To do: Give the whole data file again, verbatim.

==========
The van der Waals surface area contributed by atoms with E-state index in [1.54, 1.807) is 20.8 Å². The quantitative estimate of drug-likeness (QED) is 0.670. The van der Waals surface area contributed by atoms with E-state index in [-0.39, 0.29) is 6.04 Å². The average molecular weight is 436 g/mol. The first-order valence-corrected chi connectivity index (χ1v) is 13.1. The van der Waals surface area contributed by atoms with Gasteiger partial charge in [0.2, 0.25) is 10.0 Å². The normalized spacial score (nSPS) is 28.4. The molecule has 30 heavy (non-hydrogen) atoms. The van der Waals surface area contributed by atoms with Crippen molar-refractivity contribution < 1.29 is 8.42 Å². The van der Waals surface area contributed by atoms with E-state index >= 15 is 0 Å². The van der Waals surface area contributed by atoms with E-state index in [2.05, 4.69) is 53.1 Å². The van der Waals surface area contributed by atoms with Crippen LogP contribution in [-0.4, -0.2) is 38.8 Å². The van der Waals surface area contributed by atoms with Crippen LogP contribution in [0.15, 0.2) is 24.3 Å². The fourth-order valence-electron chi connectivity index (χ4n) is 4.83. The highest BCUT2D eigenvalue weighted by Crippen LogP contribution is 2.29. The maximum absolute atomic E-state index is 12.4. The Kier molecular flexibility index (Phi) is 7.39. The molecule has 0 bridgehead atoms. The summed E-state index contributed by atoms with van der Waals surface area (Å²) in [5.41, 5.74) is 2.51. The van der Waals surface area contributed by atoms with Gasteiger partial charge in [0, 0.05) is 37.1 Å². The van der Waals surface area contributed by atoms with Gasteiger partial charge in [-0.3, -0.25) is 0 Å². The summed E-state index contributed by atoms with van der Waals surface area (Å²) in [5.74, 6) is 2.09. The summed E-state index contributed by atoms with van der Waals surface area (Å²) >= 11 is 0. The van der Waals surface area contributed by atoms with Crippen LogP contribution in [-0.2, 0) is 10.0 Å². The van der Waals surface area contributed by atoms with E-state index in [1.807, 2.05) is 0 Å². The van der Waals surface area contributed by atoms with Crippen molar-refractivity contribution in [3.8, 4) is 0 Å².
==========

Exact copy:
The van der Waals surface area contributed by atoms with E-state index in [1.54, 1.807) is 20.8 Å². The quantitative estimate of drug-likeness (QED) is 0.670. The van der Waals surface area contributed by atoms with E-state index in [-0.39, 0.29) is 6.04 Å². The average molecular weight is 436 g/mol. The first-order valence-corrected chi connectivity index (χ1v) is 13.1. The van der Waals surface area contributed by atoms with Gasteiger partial charge in [0.2, 0.25) is 10.0 Å². The normalized spacial score (nSPS) is 28.4. The molecule has 30 heavy (non-hydrogen) atoms. The van der Waals surface area contributed by atoms with Crippen molar-refractivity contribution < 1.29 is 8.42 Å². The van der Waals surface area contributed by atoms with E-state index >= 15 is 0 Å². The van der Waals surface area contributed by atoms with E-state index in [2.05, 4.69) is 53.1 Å². The van der Waals surface area contributed by atoms with Crippen LogP contribution in [-0.4, -0.2) is 38.8 Å². The van der Waals surface area contributed by atoms with Crippen LogP contribution in [0.15, 0.2) is 24.3 Å². The fourth-order valence-electron chi connectivity index (χ4n) is 4.83. The highest BCUT2D eigenvalue weighted by Crippen LogP contribution is 2.29. The maximum absolute atomic E-state index is 12.4. The Kier molecular flexibility index (Phi) is 7.39. The molecule has 0 bridgehead atoms. The summed E-state index contributed by atoms with van der Waals surface area (Å²) in [5.41, 5.74) is 2.51. The van der Waals surface area contributed by atoms with Gasteiger partial charge in [0, 0.05) is 37.1 Å². The van der Waals surface area contributed by atoms with Gasteiger partial charge in [-0.3, -0.25) is 0 Å². The summed E-state index contributed by atoms with van der Waals surface area (Å²) in [5.74, 6) is 2.09. The summed E-state index contributed by atoms with van der Waals surface area (Å²) >= 11 is 0. The van der Waals surface area contributed by atoms with Crippen LogP contribution in [-0.2, 0) is 10.0 Å². The van der Waals surface area contributed by atoms with E-state index in [1.807, 2.05) is 0 Å². The van der Waals surface area contributed by atoms with Crippen molar-refractivity contribution in [3.8, 4) is 0 Å².